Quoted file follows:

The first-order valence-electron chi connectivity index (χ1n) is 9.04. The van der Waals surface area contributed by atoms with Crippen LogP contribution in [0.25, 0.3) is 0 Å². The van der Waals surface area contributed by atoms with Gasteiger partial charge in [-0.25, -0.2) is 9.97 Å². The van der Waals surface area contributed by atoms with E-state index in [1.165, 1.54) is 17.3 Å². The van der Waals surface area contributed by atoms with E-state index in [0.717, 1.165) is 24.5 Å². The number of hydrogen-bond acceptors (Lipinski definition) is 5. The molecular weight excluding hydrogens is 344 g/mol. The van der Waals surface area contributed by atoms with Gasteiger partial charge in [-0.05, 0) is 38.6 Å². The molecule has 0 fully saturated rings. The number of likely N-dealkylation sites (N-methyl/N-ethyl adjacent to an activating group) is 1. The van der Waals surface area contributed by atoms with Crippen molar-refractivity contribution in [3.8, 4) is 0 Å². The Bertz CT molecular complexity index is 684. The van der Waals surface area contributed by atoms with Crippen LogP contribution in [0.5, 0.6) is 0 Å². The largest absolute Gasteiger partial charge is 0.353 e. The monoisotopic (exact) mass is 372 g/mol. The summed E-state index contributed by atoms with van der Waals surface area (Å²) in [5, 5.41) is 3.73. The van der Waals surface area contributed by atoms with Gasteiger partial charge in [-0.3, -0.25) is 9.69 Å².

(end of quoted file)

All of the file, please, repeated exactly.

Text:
The first-order valence-electron chi connectivity index (χ1n) is 9.04. The van der Waals surface area contributed by atoms with Crippen LogP contribution in [0.25, 0.3) is 0 Å². The van der Waals surface area contributed by atoms with Gasteiger partial charge in [-0.25, -0.2) is 9.97 Å². The van der Waals surface area contributed by atoms with E-state index in [1.165, 1.54) is 17.3 Å². The van der Waals surface area contributed by atoms with E-state index in [0.717, 1.165) is 24.5 Å². The number of hydrogen-bond acceptors (Lipinski definition) is 5. The molecular weight excluding hydrogens is 344 g/mol. The van der Waals surface area contributed by atoms with Gasteiger partial charge in [-0.05, 0) is 38.6 Å². The molecule has 0 fully saturated rings. The number of likely N-dealkylation sites (N-methyl/N-ethyl adjacent to an activating group) is 1. The van der Waals surface area contributed by atoms with Crippen molar-refractivity contribution in [3.8, 4) is 0 Å². The Bertz CT molecular complexity index is 684. The van der Waals surface area contributed by atoms with Crippen LogP contribution in [0.5, 0.6) is 0 Å². The largest absolute Gasteiger partial charge is 0.353 e. The monoisotopic (exact) mass is 372 g/mol. The summed E-state index contributed by atoms with van der Waals surface area (Å²) in [5, 5.41) is 3.73. The van der Waals surface area contributed by atoms with Gasteiger partial charge in [-0.3, -0.25) is 9.69 Å².